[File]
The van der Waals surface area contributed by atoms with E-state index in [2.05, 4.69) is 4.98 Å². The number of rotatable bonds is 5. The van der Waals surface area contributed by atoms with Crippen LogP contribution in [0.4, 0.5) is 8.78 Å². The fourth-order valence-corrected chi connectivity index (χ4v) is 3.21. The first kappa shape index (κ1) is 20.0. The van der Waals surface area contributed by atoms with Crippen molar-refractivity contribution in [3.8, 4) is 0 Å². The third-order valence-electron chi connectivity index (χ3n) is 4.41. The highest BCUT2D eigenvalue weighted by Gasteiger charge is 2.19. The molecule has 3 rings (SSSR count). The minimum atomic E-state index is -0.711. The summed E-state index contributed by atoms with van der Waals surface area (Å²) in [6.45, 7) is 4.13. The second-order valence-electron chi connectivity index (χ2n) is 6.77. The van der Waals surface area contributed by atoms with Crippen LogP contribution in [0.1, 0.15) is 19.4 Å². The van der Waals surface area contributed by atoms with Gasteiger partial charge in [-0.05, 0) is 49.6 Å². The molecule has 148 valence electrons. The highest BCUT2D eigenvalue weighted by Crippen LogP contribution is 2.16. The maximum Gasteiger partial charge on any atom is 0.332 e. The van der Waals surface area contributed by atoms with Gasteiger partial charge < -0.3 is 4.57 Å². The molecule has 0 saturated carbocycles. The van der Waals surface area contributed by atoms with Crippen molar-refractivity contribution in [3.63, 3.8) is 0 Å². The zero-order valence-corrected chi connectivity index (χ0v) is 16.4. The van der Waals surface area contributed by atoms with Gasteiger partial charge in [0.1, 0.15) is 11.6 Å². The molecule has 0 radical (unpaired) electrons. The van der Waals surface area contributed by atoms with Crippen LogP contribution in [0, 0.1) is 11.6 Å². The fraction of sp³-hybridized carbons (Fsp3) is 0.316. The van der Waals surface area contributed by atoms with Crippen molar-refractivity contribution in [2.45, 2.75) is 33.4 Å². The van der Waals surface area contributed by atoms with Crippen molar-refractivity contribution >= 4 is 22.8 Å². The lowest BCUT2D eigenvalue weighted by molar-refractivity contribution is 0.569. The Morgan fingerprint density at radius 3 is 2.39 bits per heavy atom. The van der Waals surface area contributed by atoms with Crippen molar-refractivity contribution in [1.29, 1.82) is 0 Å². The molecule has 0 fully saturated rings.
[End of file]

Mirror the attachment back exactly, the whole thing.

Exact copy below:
The van der Waals surface area contributed by atoms with E-state index in [2.05, 4.69) is 4.98 Å². The number of rotatable bonds is 5. The van der Waals surface area contributed by atoms with Crippen LogP contribution in [0.4, 0.5) is 8.78 Å². The fourth-order valence-corrected chi connectivity index (χ4v) is 3.21. The first kappa shape index (κ1) is 20.0. The van der Waals surface area contributed by atoms with Crippen molar-refractivity contribution in [3.8, 4) is 0 Å². The third-order valence-electron chi connectivity index (χ3n) is 4.41. The highest BCUT2D eigenvalue weighted by Gasteiger charge is 2.19. The molecule has 3 rings (SSSR count). The minimum atomic E-state index is -0.711. The summed E-state index contributed by atoms with van der Waals surface area (Å²) in [6.45, 7) is 4.13. The second-order valence-electron chi connectivity index (χ2n) is 6.77. The van der Waals surface area contributed by atoms with Crippen LogP contribution in [0.1, 0.15) is 19.4 Å². The van der Waals surface area contributed by atoms with Gasteiger partial charge in [-0.05, 0) is 49.6 Å². The molecule has 148 valence electrons. The highest BCUT2D eigenvalue weighted by Crippen LogP contribution is 2.16. The maximum Gasteiger partial charge on any atom is 0.332 e. The van der Waals surface area contributed by atoms with Gasteiger partial charge < -0.3 is 4.57 Å². The molecule has 0 saturated carbocycles. The van der Waals surface area contributed by atoms with Crippen molar-refractivity contribution in [3.63, 3.8) is 0 Å². The zero-order valence-corrected chi connectivity index (χ0v) is 16.4. The van der Waals surface area contributed by atoms with Gasteiger partial charge in [0.1, 0.15) is 11.6 Å². The molecule has 0 radical (unpaired) electrons. The van der Waals surface area contributed by atoms with Crippen LogP contribution in [0, 0.1) is 11.6 Å². The fraction of sp³-hybridized carbons (Fsp3) is 0.316. The van der Waals surface area contributed by atoms with Crippen molar-refractivity contribution in [2.45, 2.75) is 33.4 Å². The van der Waals surface area contributed by atoms with Crippen molar-refractivity contribution >= 4 is 22.8 Å². The lowest BCUT2D eigenvalue weighted by molar-refractivity contribution is 0.569. The Morgan fingerprint density at radius 3 is 2.39 bits per heavy atom. The van der Waals surface area contributed by atoms with Crippen molar-refractivity contribution in [1.29, 1.82) is 0 Å². The molecule has 0 fully saturated rings.